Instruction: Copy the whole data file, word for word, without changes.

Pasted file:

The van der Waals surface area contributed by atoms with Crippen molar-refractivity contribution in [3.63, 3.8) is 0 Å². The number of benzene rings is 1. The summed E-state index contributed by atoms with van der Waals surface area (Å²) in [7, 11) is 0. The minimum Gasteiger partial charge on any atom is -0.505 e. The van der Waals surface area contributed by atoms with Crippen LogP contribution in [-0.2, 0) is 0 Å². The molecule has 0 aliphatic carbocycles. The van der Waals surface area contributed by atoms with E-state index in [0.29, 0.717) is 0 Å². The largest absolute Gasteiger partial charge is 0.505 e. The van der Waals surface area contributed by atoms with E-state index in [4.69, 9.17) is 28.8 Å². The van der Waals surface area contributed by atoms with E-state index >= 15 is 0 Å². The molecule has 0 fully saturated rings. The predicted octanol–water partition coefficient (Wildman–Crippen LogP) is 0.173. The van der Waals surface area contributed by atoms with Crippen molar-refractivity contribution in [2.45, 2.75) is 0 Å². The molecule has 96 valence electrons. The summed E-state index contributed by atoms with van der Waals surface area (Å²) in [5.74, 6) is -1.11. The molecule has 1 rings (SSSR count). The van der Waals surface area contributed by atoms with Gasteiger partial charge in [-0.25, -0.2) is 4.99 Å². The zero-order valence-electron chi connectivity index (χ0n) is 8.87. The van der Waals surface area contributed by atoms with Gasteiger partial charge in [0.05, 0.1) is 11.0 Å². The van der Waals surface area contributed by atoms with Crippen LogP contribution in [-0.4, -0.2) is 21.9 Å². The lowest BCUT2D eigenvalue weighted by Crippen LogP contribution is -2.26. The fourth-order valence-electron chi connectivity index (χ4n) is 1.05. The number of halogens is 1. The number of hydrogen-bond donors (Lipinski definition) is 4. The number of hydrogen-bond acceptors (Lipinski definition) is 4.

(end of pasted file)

The van der Waals surface area contributed by atoms with Crippen molar-refractivity contribution in [3.63, 3.8) is 0 Å². The number of benzene rings is 1. The summed E-state index contributed by atoms with van der Waals surface area (Å²) in [7, 11) is 0. The minimum Gasteiger partial charge on any atom is -0.505 e. The van der Waals surface area contributed by atoms with Crippen LogP contribution in [-0.2, 0) is 0 Å². The molecule has 0 aliphatic carbocycles. The van der Waals surface area contributed by atoms with E-state index in [0.29, 0.717) is 0 Å². The largest absolute Gasteiger partial charge is 0.505 e. The van der Waals surface area contributed by atoms with E-state index in [4.69, 9.17) is 28.8 Å². The van der Waals surface area contributed by atoms with E-state index >= 15 is 0 Å². The molecule has 0 fully saturated rings. The predicted octanol–water partition coefficient (Wildman–Crippen LogP) is 0.173. The van der Waals surface area contributed by atoms with Crippen molar-refractivity contribution in [2.45, 2.75) is 0 Å². The molecule has 96 valence electrons. The summed E-state index contributed by atoms with van der Waals surface area (Å²) in [5.74, 6) is -1.11. The molecule has 1 rings (SSSR count). The van der Waals surface area contributed by atoms with Gasteiger partial charge in [-0.25, -0.2) is 4.99 Å². The zero-order valence-electron chi connectivity index (χ0n) is 8.87. The van der Waals surface area contributed by atoms with Gasteiger partial charge in [0.05, 0.1) is 11.0 Å². The van der Waals surface area contributed by atoms with Crippen LogP contribution in [-0.4, -0.2) is 21.9 Å². The lowest BCUT2D eigenvalue weighted by Crippen LogP contribution is -2.26. The fourth-order valence-electron chi connectivity index (χ4n) is 1.05. The number of halogens is 1. The number of hydrogen-bond donors (Lipinski definition) is 4. The number of hydrogen-bond acceptors (Lipinski definition) is 4.